Exercise is a vital part of a healthy and balanced lifestyle. Running, swimming, and biking are all examples of physical activities that promote well-being. However, these activities can create unhealthy obsessions and even become addictive. Just because exercise is known as a “healthy” habit does not mean that it may remain that way. The goals that one reaches, such as completing a mile-long run, or swimming for over 30 minutes, create a feeling of achievement and a sort of rush. This feeling can lead to prioritizing the exercise over other enjoyable activities, such as spending time with friends and family.
Merriam-Webster defines addiction as “a compulsive, chronic, physiological or psychological need for a habit-forming substance, behavior, or activity having harmful physical, psychological, or social effects.” Therefore, the exercise itself is a behavioral addiction that may begin controlling you. When it starts to impact daily life negatively, dependence may be developing. Much like an addiction to drugs or alcohol, you begin to prioritize the exercise over everything else. Being late, rescheduling, and canceling previously scheduled events becomes the norm. Guilt is a common emotion during the addiction since missing out on important life events becomes a constant issue that leads to shame. Problems with depression and burnout also occur.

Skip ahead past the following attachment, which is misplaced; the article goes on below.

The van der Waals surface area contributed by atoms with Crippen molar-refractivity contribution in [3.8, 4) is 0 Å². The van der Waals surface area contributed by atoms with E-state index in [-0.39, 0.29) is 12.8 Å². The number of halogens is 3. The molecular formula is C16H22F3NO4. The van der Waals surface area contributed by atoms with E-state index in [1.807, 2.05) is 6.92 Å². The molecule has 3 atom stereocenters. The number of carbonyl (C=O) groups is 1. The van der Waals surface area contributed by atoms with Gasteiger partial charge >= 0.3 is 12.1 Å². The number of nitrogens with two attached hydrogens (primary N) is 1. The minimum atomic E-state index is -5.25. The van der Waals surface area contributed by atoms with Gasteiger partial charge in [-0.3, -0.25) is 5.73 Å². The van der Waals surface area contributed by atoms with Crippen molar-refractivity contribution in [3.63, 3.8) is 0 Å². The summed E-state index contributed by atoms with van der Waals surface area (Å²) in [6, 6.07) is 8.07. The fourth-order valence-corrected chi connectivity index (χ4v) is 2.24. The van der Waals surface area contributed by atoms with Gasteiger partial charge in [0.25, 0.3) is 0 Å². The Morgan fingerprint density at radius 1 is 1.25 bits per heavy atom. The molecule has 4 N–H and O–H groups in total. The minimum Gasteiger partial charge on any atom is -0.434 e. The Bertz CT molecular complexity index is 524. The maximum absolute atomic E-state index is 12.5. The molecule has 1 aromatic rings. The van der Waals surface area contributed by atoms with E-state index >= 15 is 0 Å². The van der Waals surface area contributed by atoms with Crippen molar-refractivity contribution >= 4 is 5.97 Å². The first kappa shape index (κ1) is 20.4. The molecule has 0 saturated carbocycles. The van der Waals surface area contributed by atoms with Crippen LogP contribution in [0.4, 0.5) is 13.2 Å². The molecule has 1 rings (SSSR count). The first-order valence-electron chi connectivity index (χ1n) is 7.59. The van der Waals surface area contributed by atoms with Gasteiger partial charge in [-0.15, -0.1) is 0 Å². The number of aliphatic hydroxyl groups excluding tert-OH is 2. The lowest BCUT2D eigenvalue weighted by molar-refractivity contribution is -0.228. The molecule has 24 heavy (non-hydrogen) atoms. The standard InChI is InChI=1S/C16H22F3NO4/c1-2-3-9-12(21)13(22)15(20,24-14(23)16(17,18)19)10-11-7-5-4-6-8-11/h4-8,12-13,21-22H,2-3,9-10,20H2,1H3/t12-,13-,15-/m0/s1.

The Prevalence and Symptoms of Exercise Addiction
About 3% of people have a general exercise addiction, and 10% of all high-performance runners are addicted to their activity. Mostly, exercise addiction occurs with first-time or amateur athletes. Fitness trackers may be contributing to the prevalence of exercise addiction, leading those driven by perfectionism or achievement onto an unhealthy path. Although exercise is a great way to manage depression and anxiety, too much of it can lead to obsession and addiction. Numerous health symptoms can arise as a result. Over-exercising may lead to:
- Weakened immune systems
- Eating disorders
- Stress fractures
Subsequent addictions to drugs or alcohol may develop as coping mechanisms for emotional and/or physical pain caused by excessive exercise.
Looking for Help?
The first step towards recovering from an addiction is recognizing that there is a problem. Just as with any addiction to drugs or alcohol, support from friends and family is vital to maintain long-lasting recovery. Breaking the cycle of addiction and moving towards recovery is the ultimate goal. There is hope, and you are not alone. Addictions to behaviors, things, or substances are pervasive in our modern society. Once an addiction has developed, establishing a healthy balance is hard to do single-handedly. At Fort Behavioral Health, we offer community and support to help you find that balance. We know that long-term recovery is possible, and we are committed to providing a safe and nurturing space where you can explore yours. If you or someone you know is struggling with an addiction to drugs or alcohol, call us today at 844.332.1807.